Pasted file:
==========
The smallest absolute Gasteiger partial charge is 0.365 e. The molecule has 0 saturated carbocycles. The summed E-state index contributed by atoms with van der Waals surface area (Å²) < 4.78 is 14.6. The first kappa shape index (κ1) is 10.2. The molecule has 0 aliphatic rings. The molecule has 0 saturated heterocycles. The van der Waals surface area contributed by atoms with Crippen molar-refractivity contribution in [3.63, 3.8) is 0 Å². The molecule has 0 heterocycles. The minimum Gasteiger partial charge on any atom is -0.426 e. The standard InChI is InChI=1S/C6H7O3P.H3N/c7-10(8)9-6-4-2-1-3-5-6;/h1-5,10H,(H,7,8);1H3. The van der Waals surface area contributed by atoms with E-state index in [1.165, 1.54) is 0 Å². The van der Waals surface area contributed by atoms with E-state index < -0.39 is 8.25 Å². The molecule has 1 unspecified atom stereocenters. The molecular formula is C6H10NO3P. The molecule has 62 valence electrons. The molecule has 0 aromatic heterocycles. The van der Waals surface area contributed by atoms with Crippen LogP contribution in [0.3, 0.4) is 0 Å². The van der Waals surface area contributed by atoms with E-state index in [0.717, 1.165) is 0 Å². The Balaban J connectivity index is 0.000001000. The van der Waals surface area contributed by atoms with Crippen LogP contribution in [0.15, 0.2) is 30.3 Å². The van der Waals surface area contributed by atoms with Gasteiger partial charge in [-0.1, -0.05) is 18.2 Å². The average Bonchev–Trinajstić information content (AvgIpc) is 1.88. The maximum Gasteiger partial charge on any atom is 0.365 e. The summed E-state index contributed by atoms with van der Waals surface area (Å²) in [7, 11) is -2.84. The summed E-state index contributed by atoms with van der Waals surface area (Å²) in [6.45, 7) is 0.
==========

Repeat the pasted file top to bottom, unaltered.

The smallest absolute Gasteiger partial charge is 0.365 e. The molecule has 0 saturated carbocycles. The summed E-state index contributed by atoms with van der Waals surface area (Å²) < 4.78 is 14.6. The first kappa shape index (κ1) is 10.2. The molecule has 0 aliphatic rings. The molecule has 0 saturated heterocycles. The van der Waals surface area contributed by atoms with Crippen molar-refractivity contribution in [3.63, 3.8) is 0 Å². The molecule has 0 heterocycles. The minimum Gasteiger partial charge on any atom is -0.426 e. The standard InChI is InChI=1S/C6H7O3P.H3N/c7-10(8)9-6-4-2-1-3-5-6;/h1-5,10H,(H,7,8);1H3. The van der Waals surface area contributed by atoms with E-state index in [1.165, 1.54) is 0 Å². The van der Waals surface area contributed by atoms with E-state index < -0.39 is 8.25 Å². The molecule has 1 unspecified atom stereocenters. The molecular formula is C6H10NO3P. The molecule has 62 valence electrons. The molecule has 0 aromatic heterocycles. The van der Waals surface area contributed by atoms with Crippen LogP contribution in [0.3, 0.4) is 0 Å². The van der Waals surface area contributed by atoms with E-state index in [0.717, 1.165) is 0 Å². The Balaban J connectivity index is 0.000001000. The van der Waals surface area contributed by atoms with Crippen LogP contribution in [0.15, 0.2) is 30.3 Å². The van der Waals surface area contributed by atoms with Gasteiger partial charge in [-0.1, -0.05) is 18.2 Å². The average Bonchev–Trinajstić information content (AvgIpc) is 1.88. The maximum Gasteiger partial charge on any atom is 0.365 e. The summed E-state index contributed by atoms with van der Waals surface area (Å²) in [7, 11) is -2.84. The summed E-state index contributed by atoms with van der Waals surface area (Å²) in [6.45, 7) is 0.